Feds may need to think beyond income taxes to get benefits to First Nations families

·1 min read

OTTAWA — Canada's auditor general has joined a growing chorus of Indigenous advocates and economists who have urged the government for years to think beyond the current income tax system to get benefits into the hands of First Nations families.

The most recent figures show only 79 per cent of eligible families on First Nations accessed the Canada Child Benefit in 2017 compared to 97 per cent of the general population.

Auditor general Karen Hogan says one of the key challenges is that filing a federal income tax return is a mandatory step in the accessing the benefit.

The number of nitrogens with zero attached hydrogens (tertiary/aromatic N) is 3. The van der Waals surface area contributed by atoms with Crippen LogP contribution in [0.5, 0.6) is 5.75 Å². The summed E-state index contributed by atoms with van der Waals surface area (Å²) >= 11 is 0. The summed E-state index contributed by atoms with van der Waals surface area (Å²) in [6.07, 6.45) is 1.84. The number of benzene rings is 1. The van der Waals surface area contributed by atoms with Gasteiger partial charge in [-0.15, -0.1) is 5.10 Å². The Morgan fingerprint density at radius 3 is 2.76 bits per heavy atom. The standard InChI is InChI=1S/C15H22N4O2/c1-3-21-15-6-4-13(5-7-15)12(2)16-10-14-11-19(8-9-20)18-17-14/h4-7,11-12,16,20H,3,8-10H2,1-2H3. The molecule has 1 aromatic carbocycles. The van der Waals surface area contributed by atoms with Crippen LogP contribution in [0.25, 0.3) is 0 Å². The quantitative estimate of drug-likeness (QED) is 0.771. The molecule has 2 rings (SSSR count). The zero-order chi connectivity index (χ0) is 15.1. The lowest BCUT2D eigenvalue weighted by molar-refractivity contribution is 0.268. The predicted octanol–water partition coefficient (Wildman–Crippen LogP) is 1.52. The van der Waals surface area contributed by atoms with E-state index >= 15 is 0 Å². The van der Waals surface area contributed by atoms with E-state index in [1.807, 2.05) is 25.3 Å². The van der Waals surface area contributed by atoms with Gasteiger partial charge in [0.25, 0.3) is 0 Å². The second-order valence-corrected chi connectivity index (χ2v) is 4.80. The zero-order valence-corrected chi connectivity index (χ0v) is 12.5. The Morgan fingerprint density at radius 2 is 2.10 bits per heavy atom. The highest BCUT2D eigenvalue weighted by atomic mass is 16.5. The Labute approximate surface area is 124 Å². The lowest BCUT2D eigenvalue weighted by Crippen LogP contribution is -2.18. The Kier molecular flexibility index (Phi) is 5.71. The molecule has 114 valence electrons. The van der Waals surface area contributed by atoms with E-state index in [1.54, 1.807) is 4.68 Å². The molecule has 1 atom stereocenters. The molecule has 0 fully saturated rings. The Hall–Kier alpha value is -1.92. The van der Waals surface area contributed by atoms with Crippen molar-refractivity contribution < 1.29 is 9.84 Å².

She says the government should consider more a creative approach to getting the money into the hands of people who live in First Nations who are entitled to the benefits.

First Nations Child and Family Caring Society executive director Cindy Blackstock says there are many reasons people may not fill out their income fax returns, from principled stands against colonialization and lack of trust in government to lower literacy stemming from poorly funded public services.

Public sector economist Ross Hickey says there are several options the government could consider to encourage people to fill out their income tax forms, automate the process or circumvent it entirely while maintaining the integrity of the program.

This report by The Canadian Press was first published June 1, 2022.

Laura Osman, The Canadian Press

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